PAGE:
Cities like Baltimore Still Suffer from the Toxic Legacy of Lead Contamination

 – May 7, 2015  –– 

More than a decade before Freddie Gray suffered a fatal injury while in custody of the Baltimore Police Department, the Maryland native was allegedly the victim of the neurotoxin that contaminated the walls and windows in the dilapidated home where he grew up, according to a report in the Washington Post. For those exposed to lead as children when their brains are still developing, the poisoning can be devastating. The cognitive effects of lead poisoning include diminished intelligence, shortened attention span and increased risk for developing attention-deficit/hyperactivity disorder, according to The Mount Sinai Hospital's Philip Landrigan, MD, who did pioneering research in the 1970s on the health effects of lead. "Unfortunately, it's permanent," he said. "The human brain displays very little capacity to repair itself once it's damaged."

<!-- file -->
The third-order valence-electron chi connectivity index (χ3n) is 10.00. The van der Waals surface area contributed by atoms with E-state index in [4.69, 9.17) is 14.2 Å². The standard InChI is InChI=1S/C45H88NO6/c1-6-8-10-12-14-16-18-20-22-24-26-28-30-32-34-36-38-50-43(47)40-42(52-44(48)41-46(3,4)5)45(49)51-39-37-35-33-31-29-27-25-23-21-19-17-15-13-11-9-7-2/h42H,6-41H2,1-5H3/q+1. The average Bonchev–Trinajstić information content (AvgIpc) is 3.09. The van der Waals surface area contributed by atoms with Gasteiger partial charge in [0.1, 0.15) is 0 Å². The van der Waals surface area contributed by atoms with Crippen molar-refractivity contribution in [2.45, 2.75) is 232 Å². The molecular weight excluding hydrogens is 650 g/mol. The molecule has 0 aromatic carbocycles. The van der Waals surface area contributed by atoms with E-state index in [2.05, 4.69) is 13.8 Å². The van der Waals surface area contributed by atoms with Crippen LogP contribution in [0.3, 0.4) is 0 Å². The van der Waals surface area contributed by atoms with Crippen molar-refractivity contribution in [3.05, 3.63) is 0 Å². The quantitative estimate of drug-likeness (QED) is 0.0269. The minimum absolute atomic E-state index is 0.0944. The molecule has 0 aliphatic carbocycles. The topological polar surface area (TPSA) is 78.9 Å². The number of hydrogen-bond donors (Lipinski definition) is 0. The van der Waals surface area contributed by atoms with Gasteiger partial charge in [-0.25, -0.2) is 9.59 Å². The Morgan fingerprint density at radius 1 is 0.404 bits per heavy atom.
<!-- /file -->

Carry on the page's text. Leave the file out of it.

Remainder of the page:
- Dr. Philip Landrigan, Professor and System Chair, Preventive Medicine, Professor, Pediatrics, Dean for Global Health, Icahn School of Medicine at Mount Sinai

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